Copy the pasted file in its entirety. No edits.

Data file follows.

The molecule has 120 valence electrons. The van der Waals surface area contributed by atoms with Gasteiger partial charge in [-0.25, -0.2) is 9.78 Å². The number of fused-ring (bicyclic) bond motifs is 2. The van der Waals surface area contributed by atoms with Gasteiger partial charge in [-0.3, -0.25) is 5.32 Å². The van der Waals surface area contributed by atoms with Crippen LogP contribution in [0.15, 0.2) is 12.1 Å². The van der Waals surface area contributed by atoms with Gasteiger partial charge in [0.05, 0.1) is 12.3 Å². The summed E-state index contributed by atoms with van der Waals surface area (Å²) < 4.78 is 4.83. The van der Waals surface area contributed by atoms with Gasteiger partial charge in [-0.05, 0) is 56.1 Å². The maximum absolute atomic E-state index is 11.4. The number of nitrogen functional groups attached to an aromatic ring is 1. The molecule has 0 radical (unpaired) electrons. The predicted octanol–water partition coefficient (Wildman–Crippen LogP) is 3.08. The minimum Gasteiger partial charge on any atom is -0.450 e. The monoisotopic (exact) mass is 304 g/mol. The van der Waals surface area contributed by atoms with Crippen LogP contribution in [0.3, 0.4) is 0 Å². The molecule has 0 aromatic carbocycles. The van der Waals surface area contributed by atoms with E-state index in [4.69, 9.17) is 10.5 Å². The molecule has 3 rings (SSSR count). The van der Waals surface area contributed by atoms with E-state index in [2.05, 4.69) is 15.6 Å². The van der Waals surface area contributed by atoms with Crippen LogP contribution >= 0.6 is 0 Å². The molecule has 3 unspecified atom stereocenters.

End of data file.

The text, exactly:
The molecule has 120 valence electrons. The van der Waals surface area contributed by atoms with Gasteiger partial charge in [-0.25, -0.2) is 9.78 Å². The number of fused-ring (bicyclic) bond motifs is 2. The van der Waals surface area contributed by atoms with Gasteiger partial charge in [-0.3, -0.25) is 5.32 Å². The van der Waals surface area contributed by atoms with Crippen LogP contribution in [0.15, 0.2) is 12.1 Å². The van der Waals surface area contributed by atoms with Gasteiger partial charge in [0.05, 0.1) is 12.3 Å². The summed E-state index contributed by atoms with van der Waals surface area (Å²) < 4.78 is 4.83. The van der Waals surface area contributed by atoms with Gasteiger partial charge in [-0.05, 0) is 56.1 Å². The maximum absolute atomic E-state index is 11.4. The number of nitrogen functional groups attached to an aromatic ring is 1. The molecule has 0 radical (unpaired) electrons. The predicted octanol–water partition coefficient (Wildman–Crippen LogP) is 3.08. The minimum Gasteiger partial charge on any atom is -0.450 e. The monoisotopic (exact) mass is 304 g/mol. The van der Waals surface area contributed by atoms with Crippen LogP contribution in [0.3, 0.4) is 0 Å². The molecule has 0 aromatic carbocycles. The van der Waals surface area contributed by atoms with E-state index in [4.69, 9.17) is 10.5 Å². The molecule has 3 rings (SSSR count). The van der Waals surface area contributed by atoms with E-state index in [2.05, 4.69) is 15.6 Å². The van der Waals surface area contributed by atoms with Crippen LogP contribution >= 0.6 is 0 Å². The molecule has 3 unspecified atom stereocenters.